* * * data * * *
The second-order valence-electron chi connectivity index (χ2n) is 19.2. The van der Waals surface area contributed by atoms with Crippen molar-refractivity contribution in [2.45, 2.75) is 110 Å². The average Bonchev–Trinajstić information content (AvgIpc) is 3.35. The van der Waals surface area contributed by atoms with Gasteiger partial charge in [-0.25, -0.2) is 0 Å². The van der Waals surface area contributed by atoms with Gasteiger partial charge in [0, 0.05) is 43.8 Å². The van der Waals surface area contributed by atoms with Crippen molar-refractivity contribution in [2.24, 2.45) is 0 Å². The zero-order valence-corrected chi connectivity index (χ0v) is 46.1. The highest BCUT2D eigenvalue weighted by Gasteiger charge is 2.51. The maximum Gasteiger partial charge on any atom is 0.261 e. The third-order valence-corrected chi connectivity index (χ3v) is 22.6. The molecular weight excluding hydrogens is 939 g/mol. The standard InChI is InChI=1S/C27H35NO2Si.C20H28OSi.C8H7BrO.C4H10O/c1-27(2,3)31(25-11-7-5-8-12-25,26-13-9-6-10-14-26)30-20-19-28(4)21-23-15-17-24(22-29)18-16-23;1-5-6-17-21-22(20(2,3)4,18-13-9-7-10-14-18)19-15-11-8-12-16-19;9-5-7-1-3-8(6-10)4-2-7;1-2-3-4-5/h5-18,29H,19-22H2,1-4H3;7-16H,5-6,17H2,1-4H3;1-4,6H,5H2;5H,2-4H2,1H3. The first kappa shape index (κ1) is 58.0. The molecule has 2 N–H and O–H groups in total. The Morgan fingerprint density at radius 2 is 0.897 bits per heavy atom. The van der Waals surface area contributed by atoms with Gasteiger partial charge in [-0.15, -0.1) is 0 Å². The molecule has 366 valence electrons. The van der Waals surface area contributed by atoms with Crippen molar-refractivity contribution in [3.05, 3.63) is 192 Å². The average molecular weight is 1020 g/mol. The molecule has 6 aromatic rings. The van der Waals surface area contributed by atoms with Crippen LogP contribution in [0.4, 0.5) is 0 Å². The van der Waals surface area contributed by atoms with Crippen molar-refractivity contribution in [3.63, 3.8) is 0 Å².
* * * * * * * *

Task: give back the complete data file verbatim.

The second-order valence-electron chi connectivity index (χ2n) is 19.2. The van der Waals surface area contributed by atoms with Crippen molar-refractivity contribution in [2.45, 2.75) is 110 Å². The average Bonchev–Trinajstić information content (AvgIpc) is 3.35. The van der Waals surface area contributed by atoms with Gasteiger partial charge in [-0.25, -0.2) is 0 Å². The van der Waals surface area contributed by atoms with Gasteiger partial charge in [0, 0.05) is 43.8 Å². The van der Waals surface area contributed by atoms with Crippen molar-refractivity contribution in [2.24, 2.45) is 0 Å². The zero-order valence-corrected chi connectivity index (χ0v) is 46.1. The highest BCUT2D eigenvalue weighted by Gasteiger charge is 2.51. The maximum Gasteiger partial charge on any atom is 0.261 e. The third-order valence-corrected chi connectivity index (χ3v) is 22.6. The molecular weight excluding hydrogens is 939 g/mol. The standard InChI is InChI=1S/C27H35NO2Si.C20H28OSi.C8H7BrO.C4H10O/c1-27(2,3)31(25-11-7-5-8-12-25,26-13-9-6-10-14-26)30-20-19-28(4)21-23-15-17-24(22-29)18-16-23;1-5-6-17-21-22(20(2,3)4,18-13-9-7-10-14-18)19-15-11-8-12-16-19;9-5-7-1-3-8(6-10)4-2-7;1-2-3-4-5/h5-18,29H,19-22H2,1-4H3;7-16H,5-6,17H2,1-4H3;1-4,6H,5H2;5H,2-4H2,1H3. The first kappa shape index (κ1) is 58.0. The molecule has 2 N–H and O–H groups in total. The Morgan fingerprint density at radius 2 is 0.897 bits per heavy atom. The van der Waals surface area contributed by atoms with Gasteiger partial charge in [-0.15, -0.1) is 0 Å². The molecule has 366 valence electrons. The van der Waals surface area contributed by atoms with Crippen molar-refractivity contribution in [3.05, 3.63) is 192 Å². The average molecular weight is 1020 g/mol. The molecule has 6 aromatic rings. The van der Waals surface area contributed by atoms with Crippen LogP contribution in [0.4, 0.5) is 0 Å². The van der Waals surface area contributed by atoms with Crippen molar-refractivity contribution in [3.63, 3.8) is 0 Å².